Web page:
World Briefs: Signs of slowing in Wash. wildfire

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SEATTLE — A massive wildfire raging east of Washington state’s Cascade Mountains showed some sign of calming Sunday, with fire crews saying they had slowed the expansion of a wind-whipped blaze that destroyed about 100 homes and displaced hundreds of people.

The Carlton Complex blaze did not grow overnight, the first time since the fire was triggered by lightning strikes six days ago that it showed any sign of abatement, local officials said.

Shootings rattle Chicago

CHICAGO — An 11-year-girl was shot and killed during a slumber party as violence struck Chicago over the weekend, local media outlets reported Sunday.

At least 40 people were shot, and four killed, in weekend violence in the third-largest U.S. city, the NBC affiliate in Chicago reported.

The deaths included the girl, shot in the head inside a first-floor bedroom Friday night after someone fired a gun from outside the house, said Chicago Police Officer Jose Estrada.

Responders probed

NEW YORK — Four emergency responders have been put on modified duty while authorities investigate their response to a man who died after New York police put him in a chokehold on suspicion of selling untaxed cigarettes, a fire department official said Sunday.

The two paramedics and two emergency medical technicians will not be permitted to respond to 911 calls while the death of Eric Garner, who was 43, is investigated, the fire department official said, speaking on condition of anonymity because he is not a department spokesman.

Mr. Garner’s death, the cause of which is still being determined by the city’s medical examiner, has provoked outrage.

Mayor Bill de Blasio, who promised to improve frayed relations between police and the public when he took office in January, called the death a “terrible tragedy” and promised a “thorough” investigation.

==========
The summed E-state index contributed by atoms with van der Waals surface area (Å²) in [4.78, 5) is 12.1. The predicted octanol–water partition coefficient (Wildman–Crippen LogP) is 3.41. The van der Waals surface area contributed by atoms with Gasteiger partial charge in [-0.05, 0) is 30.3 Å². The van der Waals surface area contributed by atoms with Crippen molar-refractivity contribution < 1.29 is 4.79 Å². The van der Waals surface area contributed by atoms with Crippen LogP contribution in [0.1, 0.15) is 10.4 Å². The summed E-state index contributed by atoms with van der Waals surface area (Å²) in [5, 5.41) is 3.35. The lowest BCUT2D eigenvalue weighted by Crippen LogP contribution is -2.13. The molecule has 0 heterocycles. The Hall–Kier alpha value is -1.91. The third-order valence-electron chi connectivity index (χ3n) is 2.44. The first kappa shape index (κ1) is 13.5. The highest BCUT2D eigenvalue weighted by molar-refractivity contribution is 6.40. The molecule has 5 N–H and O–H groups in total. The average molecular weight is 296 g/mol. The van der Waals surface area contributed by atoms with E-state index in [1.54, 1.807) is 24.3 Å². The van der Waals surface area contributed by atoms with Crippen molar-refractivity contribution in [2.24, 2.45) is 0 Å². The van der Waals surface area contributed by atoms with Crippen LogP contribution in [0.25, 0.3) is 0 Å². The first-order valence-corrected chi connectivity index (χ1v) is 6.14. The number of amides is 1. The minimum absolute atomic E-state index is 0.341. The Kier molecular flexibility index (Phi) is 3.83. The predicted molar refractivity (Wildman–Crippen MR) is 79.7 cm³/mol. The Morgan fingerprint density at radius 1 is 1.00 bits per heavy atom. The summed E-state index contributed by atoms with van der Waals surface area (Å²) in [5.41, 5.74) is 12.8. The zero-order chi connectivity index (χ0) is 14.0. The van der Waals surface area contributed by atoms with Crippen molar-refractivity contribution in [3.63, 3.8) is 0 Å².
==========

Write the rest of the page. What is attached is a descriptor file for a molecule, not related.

Ill. pot bill signed

SACRAMENTO, Calif. — Illinois children and adults with epilepsy soon will be allowed to use marijuana to ease their symptoms under a law signed Sunday by Democratic Gov. Pat Quinn, the latest in a series of measures loosening restrictions on cannabis by U.S. states.

The move to add epilepsy and other seizure disorders to the list of conditions legal to treat with marijuana or its extracts comes as numerous states have made medical use of the drug legal. Two states, Colorado and Washington, have legalized its recreational use.

The Illinois law, which takes effect in January, would allow children who experience seizures to be treated with non-smokable forms of cannabis, as long as they have permission from a parent.

Sides to meet on Canal

MIAMI — Arbitration of the first claim in a $1.6 billion dispute over cost overruns in the expansion of the Panama Canal begins today.

It will start with a teleconference to determine procedures, both sides’ positions and a timeline. Then the impasse will be resolved by an international tribunal seated in Miami, said Carolyn Lamm, an attorney who is representing the Spanish-led consortium that temporarily stopped work on the canal this year.

Ports throughout the Americas, including those in South Florida, are avidly following Panama’s efforts to expand its canal to handle post-Panamax ships that are too long, too wide and too heavy for the current canal. And they’ve made big plans of their own based on the canal expansion.

Compiled from news services

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